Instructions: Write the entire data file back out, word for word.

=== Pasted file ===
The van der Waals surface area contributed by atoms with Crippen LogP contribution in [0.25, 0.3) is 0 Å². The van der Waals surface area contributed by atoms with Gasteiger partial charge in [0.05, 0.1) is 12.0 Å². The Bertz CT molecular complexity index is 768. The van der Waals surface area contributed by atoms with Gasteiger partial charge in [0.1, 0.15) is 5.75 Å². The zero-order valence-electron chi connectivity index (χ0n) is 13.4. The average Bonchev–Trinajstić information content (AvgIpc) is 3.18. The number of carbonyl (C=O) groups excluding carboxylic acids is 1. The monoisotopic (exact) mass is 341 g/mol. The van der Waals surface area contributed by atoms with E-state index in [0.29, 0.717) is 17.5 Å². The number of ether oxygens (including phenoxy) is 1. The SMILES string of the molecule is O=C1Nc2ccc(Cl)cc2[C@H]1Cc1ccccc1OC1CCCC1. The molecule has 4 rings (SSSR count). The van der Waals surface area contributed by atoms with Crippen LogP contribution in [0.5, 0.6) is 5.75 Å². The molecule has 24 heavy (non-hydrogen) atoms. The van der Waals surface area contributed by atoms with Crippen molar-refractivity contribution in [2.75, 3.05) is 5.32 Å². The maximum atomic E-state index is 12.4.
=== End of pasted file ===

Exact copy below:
The van der Waals surface area contributed by atoms with Crippen LogP contribution in [0.25, 0.3) is 0 Å². The van der Waals surface area contributed by atoms with Gasteiger partial charge in [0.05, 0.1) is 12.0 Å². The Bertz CT molecular complexity index is 768. The van der Waals surface area contributed by atoms with Gasteiger partial charge in [0.1, 0.15) is 5.75 Å². The zero-order valence-electron chi connectivity index (χ0n) is 13.4. The average Bonchev–Trinajstić information content (AvgIpc) is 3.18. The number of carbonyl (C=O) groups excluding carboxylic acids is 1. The monoisotopic (exact) mass is 341 g/mol. The van der Waals surface area contributed by atoms with E-state index in [0.29, 0.717) is 17.5 Å². The number of ether oxygens (including phenoxy) is 1. The SMILES string of the molecule is O=C1Nc2ccc(Cl)cc2[C@H]1Cc1ccccc1OC1CCCC1. The molecule has 4 rings (SSSR count). The van der Waals surface area contributed by atoms with Crippen LogP contribution in [0.5, 0.6) is 5.75 Å². The molecule has 24 heavy (non-hydrogen) atoms. The van der Waals surface area contributed by atoms with Crippen molar-refractivity contribution in [2.75, 3.05) is 5.32 Å². The maximum atomic E-state index is 12.4.